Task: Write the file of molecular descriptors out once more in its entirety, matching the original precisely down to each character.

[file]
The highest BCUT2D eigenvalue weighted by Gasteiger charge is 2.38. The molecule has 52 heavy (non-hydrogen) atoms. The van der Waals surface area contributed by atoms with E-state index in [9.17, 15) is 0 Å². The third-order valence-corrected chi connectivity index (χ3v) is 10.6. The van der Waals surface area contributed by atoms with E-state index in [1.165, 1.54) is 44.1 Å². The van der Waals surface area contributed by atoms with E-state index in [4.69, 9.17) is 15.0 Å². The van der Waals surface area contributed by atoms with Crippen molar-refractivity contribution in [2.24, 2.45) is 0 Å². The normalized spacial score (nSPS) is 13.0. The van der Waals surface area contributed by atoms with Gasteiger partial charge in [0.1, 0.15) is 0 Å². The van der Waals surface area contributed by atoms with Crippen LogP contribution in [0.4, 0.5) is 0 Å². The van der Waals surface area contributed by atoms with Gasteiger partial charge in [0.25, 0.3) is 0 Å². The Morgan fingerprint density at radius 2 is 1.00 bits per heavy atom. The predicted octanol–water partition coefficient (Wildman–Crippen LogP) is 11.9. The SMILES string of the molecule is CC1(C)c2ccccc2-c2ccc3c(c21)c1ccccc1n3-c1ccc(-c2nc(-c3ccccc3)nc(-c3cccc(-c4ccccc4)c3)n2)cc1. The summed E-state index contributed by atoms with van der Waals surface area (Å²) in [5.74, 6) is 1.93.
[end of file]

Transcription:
The highest BCUT2D eigenvalue weighted by Gasteiger charge is 2.38. The molecule has 52 heavy (non-hydrogen) atoms. The van der Waals surface area contributed by atoms with E-state index in [9.17, 15) is 0 Å². The third-order valence-corrected chi connectivity index (χ3v) is 10.6. The van der Waals surface area contributed by atoms with E-state index in [1.165, 1.54) is 44.1 Å². The van der Waals surface area contributed by atoms with E-state index in [4.69, 9.17) is 15.0 Å². The van der Waals surface area contributed by atoms with Crippen molar-refractivity contribution in [2.24, 2.45) is 0 Å². The normalized spacial score (nSPS) is 13.0. The van der Waals surface area contributed by atoms with Gasteiger partial charge in [0.1, 0.15) is 0 Å². The van der Waals surface area contributed by atoms with Crippen LogP contribution in [0.4, 0.5) is 0 Å². The van der Waals surface area contributed by atoms with Gasteiger partial charge in [0.25, 0.3) is 0 Å². The Morgan fingerprint density at radius 2 is 1.00 bits per heavy atom. The predicted octanol–water partition coefficient (Wildman–Crippen LogP) is 11.9. The SMILES string of the molecule is CC1(C)c2ccccc2-c2ccc3c(c21)c1ccccc1n3-c1ccc(-c2nc(-c3ccccc3)nc(-c3cccc(-c4ccccc4)c3)n2)cc1. The summed E-state index contributed by atoms with van der Waals surface area (Å²) in [5.74, 6) is 1.93.